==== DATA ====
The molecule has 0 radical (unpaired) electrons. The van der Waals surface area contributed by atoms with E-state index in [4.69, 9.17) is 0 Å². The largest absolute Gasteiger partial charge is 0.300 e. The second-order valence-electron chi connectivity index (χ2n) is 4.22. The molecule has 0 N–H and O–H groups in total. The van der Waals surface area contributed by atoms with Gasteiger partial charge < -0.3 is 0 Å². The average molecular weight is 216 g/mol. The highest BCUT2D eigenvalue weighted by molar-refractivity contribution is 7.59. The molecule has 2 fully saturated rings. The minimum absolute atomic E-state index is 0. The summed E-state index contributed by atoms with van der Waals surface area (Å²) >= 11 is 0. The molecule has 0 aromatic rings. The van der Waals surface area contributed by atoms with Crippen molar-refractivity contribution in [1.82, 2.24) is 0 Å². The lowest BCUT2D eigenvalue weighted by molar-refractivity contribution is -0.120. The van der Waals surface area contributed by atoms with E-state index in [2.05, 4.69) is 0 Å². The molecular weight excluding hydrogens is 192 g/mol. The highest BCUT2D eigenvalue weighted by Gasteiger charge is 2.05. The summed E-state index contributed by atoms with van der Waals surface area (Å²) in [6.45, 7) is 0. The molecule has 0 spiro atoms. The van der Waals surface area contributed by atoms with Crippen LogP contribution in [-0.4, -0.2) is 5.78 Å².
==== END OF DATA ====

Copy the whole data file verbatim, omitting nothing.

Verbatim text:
The molecule has 0 radical (unpaired) electrons. The van der Waals surface area contributed by atoms with E-state index in [4.69, 9.17) is 0 Å². The largest absolute Gasteiger partial charge is 0.300 e. The second-order valence-electron chi connectivity index (χ2n) is 4.22. The molecule has 0 N–H and O–H groups in total. The van der Waals surface area contributed by atoms with Gasteiger partial charge < -0.3 is 0 Å². The average molecular weight is 216 g/mol. The highest BCUT2D eigenvalue weighted by molar-refractivity contribution is 7.59. The molecule has 2 fully saturated rings. The minimum absolute atomic E-state index is 0. The summed E-state index contributed by atoms with van der Waals surface area (Å²) >= 11 is 0. The molecule has 0 aromatic rings. The van der Waals surface area contributed by atoms with Crippen molar-refractivity contribution in [1.82, 2.24) is 0 Å². The lowest BCUT2D eigenvalue weighted by molar-refractivity contribution is -0.120. The van der Waals surface area contributed by atoms with E-state index in [2.05, 4.69) is 0 Å². The molecular weight excluding hydrogens is 192 g/mol. The highest BCUT2D eigenvalue weighted by Gasteiger charge is 2.05. The summed E-state index contributed by atoms with van der Waals surface area (Å²) in [6.45, 7) is 0. The molecule has 0 spiro atoms. The van der Waals surface area contributed by atoms with Crippen LogP contribution in [-0.4, -0.2) is 5.78 Å².